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Film Review: The Midnight Sky (2020)

The Midnight Sky (2020) - source: Netflix
The Midnight Sky (2020) – source: Netflix

IMDb Link: The Midnight Sky (2020)
Director: George Clooney
Writer: Mark L. Smith
Stars: George Clooney, Felicity Jones, David Oyelowo
Based on: Good Morning, Midnight by Lily Brooks-Dalton

Synopsis: This post-apocalyptic tale follows Augustine, a lonely scientist in the Arctic, as he races to stop Sully and her fellow astronauts from returning home to a mysterious global catastrophe.

When the film started, it had some real potential to be an engaging story. The pacing of the first 30-minutes is sharp, setting up the two main locations that the film would end up focusing on and the leading characters. The world-building is extraordinary, with a large majority of the visual effects being strong and having a nice blend of current technological discoveries with a fantasy twist on the locations and space travel.

There are sequences throughout the film that are incredibly well done beyond the opening act. In particular, there is one long sequence that involves a task that a fellow crewmate Maya (played by Tiffany Boone) has to do on the outside of the ship. I will not give away anything else about this sequence, but the tone, writing, and visual effects all help bring this moment to life and draws you into the scene with the characters.

The story in general, though, is incredibly messy and lacks real focus. The constant bouncing between both locations and, therefore, bouncing of the narrative makes it hard to connect with anyone in the film or to truly know what their motives are. The film loses direction pretty quickly, mainly being a showcase of the technical elements such as the visual effects and the gorgeous score, rather than being a cohesive story with real impact.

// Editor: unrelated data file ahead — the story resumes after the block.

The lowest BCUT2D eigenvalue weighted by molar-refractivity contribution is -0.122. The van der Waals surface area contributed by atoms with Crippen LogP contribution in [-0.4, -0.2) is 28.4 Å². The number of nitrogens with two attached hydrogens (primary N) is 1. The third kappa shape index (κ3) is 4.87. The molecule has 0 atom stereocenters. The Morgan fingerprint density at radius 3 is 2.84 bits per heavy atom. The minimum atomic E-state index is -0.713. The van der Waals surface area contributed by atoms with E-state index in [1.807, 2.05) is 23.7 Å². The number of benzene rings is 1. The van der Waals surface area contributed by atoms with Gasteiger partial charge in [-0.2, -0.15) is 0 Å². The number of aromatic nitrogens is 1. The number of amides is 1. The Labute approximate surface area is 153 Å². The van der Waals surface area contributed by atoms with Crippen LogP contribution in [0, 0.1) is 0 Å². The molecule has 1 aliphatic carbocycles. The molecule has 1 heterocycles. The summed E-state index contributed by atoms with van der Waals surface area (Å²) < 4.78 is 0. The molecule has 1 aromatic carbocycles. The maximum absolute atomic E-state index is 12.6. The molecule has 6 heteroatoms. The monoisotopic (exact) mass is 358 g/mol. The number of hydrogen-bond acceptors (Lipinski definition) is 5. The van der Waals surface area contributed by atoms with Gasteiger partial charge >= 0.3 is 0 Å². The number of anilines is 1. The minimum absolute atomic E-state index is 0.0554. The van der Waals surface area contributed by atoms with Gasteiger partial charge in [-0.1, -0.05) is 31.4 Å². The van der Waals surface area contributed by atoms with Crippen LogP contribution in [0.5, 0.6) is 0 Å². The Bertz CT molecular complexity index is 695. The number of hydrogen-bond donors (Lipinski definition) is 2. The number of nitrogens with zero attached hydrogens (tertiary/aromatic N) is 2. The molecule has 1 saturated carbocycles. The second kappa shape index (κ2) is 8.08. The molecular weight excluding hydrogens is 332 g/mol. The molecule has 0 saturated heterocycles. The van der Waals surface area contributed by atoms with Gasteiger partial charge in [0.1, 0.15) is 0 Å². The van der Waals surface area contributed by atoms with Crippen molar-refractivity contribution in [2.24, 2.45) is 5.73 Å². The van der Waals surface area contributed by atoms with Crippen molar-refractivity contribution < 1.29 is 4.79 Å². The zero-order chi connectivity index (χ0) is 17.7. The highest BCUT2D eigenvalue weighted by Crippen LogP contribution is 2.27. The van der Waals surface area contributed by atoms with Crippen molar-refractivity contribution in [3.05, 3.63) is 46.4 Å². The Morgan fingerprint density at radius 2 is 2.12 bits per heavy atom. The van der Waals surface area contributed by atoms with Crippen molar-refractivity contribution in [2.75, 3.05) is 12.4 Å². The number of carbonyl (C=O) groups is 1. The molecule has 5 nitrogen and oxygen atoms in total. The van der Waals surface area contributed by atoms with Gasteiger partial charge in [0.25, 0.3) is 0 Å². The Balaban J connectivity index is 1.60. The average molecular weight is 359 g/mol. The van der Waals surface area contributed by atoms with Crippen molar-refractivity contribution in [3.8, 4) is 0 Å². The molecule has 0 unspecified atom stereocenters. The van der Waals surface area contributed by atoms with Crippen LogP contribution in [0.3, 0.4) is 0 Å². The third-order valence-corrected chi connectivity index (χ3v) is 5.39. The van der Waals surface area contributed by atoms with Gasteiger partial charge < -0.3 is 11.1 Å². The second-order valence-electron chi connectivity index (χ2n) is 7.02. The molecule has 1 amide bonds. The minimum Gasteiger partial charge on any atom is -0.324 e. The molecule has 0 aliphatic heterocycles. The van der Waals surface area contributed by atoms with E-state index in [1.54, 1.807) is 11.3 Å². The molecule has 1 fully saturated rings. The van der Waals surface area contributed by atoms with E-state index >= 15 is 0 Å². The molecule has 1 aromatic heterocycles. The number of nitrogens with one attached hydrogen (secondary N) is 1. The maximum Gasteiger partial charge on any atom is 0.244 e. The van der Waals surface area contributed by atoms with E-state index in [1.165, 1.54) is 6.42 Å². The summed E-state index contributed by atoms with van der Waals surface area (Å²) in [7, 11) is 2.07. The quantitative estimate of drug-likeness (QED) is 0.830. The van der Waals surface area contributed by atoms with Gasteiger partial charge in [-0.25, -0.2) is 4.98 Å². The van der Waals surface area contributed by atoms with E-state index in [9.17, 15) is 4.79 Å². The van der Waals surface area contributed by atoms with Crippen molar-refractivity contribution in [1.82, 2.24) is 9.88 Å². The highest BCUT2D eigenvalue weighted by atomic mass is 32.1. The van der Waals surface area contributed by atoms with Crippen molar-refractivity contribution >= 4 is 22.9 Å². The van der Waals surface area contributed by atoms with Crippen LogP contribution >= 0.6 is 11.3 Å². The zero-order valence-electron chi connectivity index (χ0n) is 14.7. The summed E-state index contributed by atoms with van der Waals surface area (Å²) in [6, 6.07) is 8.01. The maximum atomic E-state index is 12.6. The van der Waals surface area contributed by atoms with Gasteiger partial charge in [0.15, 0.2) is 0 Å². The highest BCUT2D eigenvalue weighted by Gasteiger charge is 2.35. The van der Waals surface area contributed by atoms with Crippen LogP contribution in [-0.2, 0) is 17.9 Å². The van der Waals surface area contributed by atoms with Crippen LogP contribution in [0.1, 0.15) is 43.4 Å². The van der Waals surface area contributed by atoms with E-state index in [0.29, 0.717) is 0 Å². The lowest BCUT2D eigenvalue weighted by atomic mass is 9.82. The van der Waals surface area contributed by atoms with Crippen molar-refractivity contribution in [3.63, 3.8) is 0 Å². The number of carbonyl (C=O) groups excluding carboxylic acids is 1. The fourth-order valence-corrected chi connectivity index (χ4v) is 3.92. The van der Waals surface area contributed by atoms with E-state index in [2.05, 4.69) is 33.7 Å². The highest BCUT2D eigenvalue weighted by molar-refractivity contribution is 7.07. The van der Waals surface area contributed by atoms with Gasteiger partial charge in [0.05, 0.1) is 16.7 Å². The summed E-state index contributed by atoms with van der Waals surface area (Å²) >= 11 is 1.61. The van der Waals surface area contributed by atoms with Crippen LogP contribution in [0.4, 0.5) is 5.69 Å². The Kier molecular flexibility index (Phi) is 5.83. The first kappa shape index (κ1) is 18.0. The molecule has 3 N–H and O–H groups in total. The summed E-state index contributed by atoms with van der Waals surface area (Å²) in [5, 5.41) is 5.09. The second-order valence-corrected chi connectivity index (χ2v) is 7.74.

The performances throughout the film feel cold for the most part, also not helping give any sort of connection with the characters. For a story that feels like it should drive on emotion and drama, there are very few sequences outside of the opening and the scene I brought up earlier that actually got a reaction out of me. The story does try to give an emotional twist throughout, but I just found that explanation to both be confusing and poorly executed from an emotional standpoint.

This was not a film that needed to be 110+ minutes long for this story. A lot of the time spent on this story is trying to add background information about several crew members that have no impact on the story. The pacing becomes incredibly slow after the opening act as both locations were uncompelling and felt dragged out to be a feature-length film. This was a film that needed re-writing and re-edited to either have a clear focus on a specific character, their journey and to add emotional weight to the film.

There is a good film hidden somewhere in The Midnight Sky. There was clear passion about this story and world, and the technical team put in so much work to bring this world to life. For all of the technical strength within the production of the film, it is just a shame that the script and editing let the story down. In a year where Netflix has been consistently strong, this is a disappointment.

Rating: 2 out of 5.

The Midnight Sky is now available to watch on Netflix.

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